So the scene was inevitably set for the following 8 distributions (of which, needless to say, there are no photographs - I'm not *that* strange):
1. After a refusal by my neighbour on the Piccadilly Line, to a woman next to me on the District Line who was reading a book (she asked if I had written the piece - I said that I hadn't and briefly explained).
2 & 3. To the two female staff on duty at Auntie Anne's cookie outlet at Fulham Broadway - they wanted one each.
4. To the vendress of nuts and the like under the name of Cranberry who sold me 50g of cashews.
5. To the saleswoman at Virgin® (where I bought The Rutles for Russ - he didn't know of it, so I described it as a piss-take of The Beatles).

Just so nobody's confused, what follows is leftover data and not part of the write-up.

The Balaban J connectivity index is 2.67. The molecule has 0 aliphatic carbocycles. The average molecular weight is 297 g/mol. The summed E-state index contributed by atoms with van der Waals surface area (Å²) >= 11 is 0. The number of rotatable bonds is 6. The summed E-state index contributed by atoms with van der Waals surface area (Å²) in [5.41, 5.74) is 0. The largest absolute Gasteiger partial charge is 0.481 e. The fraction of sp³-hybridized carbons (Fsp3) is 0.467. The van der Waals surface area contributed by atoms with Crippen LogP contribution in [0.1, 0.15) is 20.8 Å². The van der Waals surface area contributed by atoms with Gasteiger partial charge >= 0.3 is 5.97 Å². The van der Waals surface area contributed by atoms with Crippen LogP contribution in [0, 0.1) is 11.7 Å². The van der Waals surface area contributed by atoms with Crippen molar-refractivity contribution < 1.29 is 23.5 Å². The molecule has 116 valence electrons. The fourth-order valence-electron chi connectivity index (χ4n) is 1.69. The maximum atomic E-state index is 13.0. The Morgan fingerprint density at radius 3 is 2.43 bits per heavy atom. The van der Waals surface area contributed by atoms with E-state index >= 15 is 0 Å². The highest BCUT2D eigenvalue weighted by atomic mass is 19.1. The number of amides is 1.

6 & 7. To the two female bar staff, post distribution, to whom I was attempting to explain that others clutching Hoban books and/or A4 of a certain hue might be looking for me.
8. Finally, to the attractive woman with a shawl who was keeping her friend company on her birthday (yes, 4 February) at a table nearby, who, unlike her friend (who said that she was too drunk to read it), read the piece and thought that what she described as Russ' 'punctuation' was odd. (Questioning revealed that she had (a) not understood the shocked incoherence of Orff in context when he reports saying "`Luise,' I said, `has mentioned.'", and (b) that she meant the slashes when Kraken says 'there / not there / there / not there'...)